Last week, the House of Representatives passed a resolution condemning the Boycott, Divestment, and Sanctions (BDS) movement, a global campaign combating Israeli human rights abuses and violations of international law. The resolution contained dishonest language smearing one of the movement’s most prominent advocates, Omar Barghouti, and inaccurately depicted the international non-violent movement for freedom and justice for the Palestinian people as designed to undermine peace. At the same time, it acknowledged that “boycotts and similar tools aimed at promoting racial justice and social change have been used effectively in the United States, South Africa, and other parts of the world.”
The resolution received bipartisan support, with 398 votes in favor and 17 against. Most disturbingly, the votes in favor included 77 members of the Congressional Progressive Caucus, a group of 95 voting House Members supposedly united behind the “Progressive Promise” of “Fairness for All.”
Though the resolution is technically non-binding, its effect will be -- and without a doubt, its intention was -- to chill protest at the grassroots level. By passing a resolution depicting BDS as dangerous and threatening, 398 representatives have sought to undermine a protest movement for human rights by sending the message that the full weight and political machinery of the U.S. government will do everything in its power to overpower and overwhelm the grassroots movement for peace and justice. This is only the most recent instance of opponents of BDS and allies of the Israeli government seeking to silence critics without having to engage with their arguments or hear their demands.
This resolution comes as 27 states have passed anti-boycott laws (including five executive orders issued by governors), which numerous federal judges have found violate the First Amendment. At the same time, private citizens and right-wing advocacy groups -- emboldened by displays of support from the highest levels of government -- have deployed the machinery of the federal government to silence critics of Israeli policies.
With each new lawsuit and piece of legislation, it becomes clearer and clearer: those in power rightfully fear that when calls for peace and justice are heard and the truth comes out, the tide will turn and the public will demand justice and accountability.
After a grassroots advocacy campaign led by Palestinian activists, Airbnb announced that it would no longer list homes in illegal settlements for rent on its website. They immediately faced a lawsuit from Israeli settlers – who filed claims of racial discrimination against Airbnb. In the face of legal bullying, Airbnb quickly backed down, agreeing to re-list Israeli settler properties, even though those properties are on Palestinian land. The Center for Constitutional Rights filed a motion to intervene on behalf of the original Palestinian landowners, who are asserting that they deserve a voice in court proceedings, and who brought claims against the settlers who listed their stolen properties on Airbnb. We are currently awaiting a ruling on whether their claims can be heard.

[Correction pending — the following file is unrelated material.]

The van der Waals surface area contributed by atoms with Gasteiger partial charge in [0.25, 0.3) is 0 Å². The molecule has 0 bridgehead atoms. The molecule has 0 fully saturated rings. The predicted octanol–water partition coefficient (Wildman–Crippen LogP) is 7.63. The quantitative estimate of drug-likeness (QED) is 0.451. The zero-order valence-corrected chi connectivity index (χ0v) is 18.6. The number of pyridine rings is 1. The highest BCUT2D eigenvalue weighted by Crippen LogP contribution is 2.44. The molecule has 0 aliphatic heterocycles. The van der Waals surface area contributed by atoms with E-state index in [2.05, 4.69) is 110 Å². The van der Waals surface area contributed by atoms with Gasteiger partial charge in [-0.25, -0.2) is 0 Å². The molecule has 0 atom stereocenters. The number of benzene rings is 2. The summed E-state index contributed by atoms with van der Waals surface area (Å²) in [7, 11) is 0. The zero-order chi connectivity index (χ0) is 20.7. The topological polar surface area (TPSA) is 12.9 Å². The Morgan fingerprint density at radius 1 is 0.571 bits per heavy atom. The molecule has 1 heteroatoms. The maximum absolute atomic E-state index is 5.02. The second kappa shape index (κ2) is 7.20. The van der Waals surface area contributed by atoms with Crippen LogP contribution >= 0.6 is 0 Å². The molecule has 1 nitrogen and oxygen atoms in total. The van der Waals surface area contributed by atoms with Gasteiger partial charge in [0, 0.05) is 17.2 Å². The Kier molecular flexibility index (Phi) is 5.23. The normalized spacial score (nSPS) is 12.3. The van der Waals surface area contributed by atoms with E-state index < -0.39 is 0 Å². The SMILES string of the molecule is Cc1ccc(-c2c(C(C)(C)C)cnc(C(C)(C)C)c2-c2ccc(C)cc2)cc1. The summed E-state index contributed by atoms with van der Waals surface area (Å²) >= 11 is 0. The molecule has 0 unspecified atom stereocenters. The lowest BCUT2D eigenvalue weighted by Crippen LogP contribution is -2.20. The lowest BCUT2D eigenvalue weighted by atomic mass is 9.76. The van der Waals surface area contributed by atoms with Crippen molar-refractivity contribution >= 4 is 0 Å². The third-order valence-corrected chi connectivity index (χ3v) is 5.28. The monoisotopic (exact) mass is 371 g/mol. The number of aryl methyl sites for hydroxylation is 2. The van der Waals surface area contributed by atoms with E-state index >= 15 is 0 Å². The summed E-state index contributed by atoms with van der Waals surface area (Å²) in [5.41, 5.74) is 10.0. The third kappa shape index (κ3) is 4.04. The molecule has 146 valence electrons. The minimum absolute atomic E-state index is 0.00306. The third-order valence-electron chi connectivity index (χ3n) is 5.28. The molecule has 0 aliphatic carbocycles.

When the American Studies Association (ASA), a private, academic organization, decided to honor the call of Palestinian civil society and endorse a boycott of Israeli academic institutions, four members sued the organization and even named Dr. Steven Salaita, a prominent Palestinian-American scholar who joined the board after the vote, as a defendant. The Center for Constitutional Rights is defending Dr. Salaita, and arguing that the lawsuit is an attempt to silence advocacy on an issue of public interest – in this case, the human rights of Palestinians – and should be dismissed under Washington, D.C.’s Anti-SLAPP (Strategic Lawsuit Against Public Participation) Act.
Given the current global trend toward authoritarianism, it is unconscionable that 77 self-described “progressives” in the House of Representatives would choose to prioritize silencing dissent, rather than protecting it. Both in the U.S. and around the world, right-wing populists have borrowed two central tenets from fascists before them: militarized nationalism, and the deployment of the full machinery of government to silence dissent. Across movements of resistance, progressives and advocates for social justice – including those 77 members of the Congressional Progressive Caucus – have insisted on the right to protest and demand an end to oppression. Why do advocates for the human rights of Palestinian deserve any less?
Why are those 77 members – and the 321 others who voted in favor – so afraid of Palestinian peoples’ human rights advocacy? What is the critique that they feel so threatened by, that they choose to silence it from the highest levels of government? Earlier that week, the Israeli government carried out the demolition of at least 10 apartment buildings, holding 70 apartments, on Palestinian land in East Jerusalem, evicting and leaving homeless the Palestinian residents, including children, who called them home. This is in addition to the more than 60 Palestinian homes that the Israeli government has already destroyed in East Jerusalem this year and the ongoing, rapid expansion of illegal Israeli settlements in the West Bank.
In the face of these Israeli government policies, rather than express outrage, 77 self-proclaimed “progressives” borrowed a tactic from an authoritarian playbook to drown out voices before they could be heard -- voices calling for social justice and human rights.
Can they really call themselves “progressive?”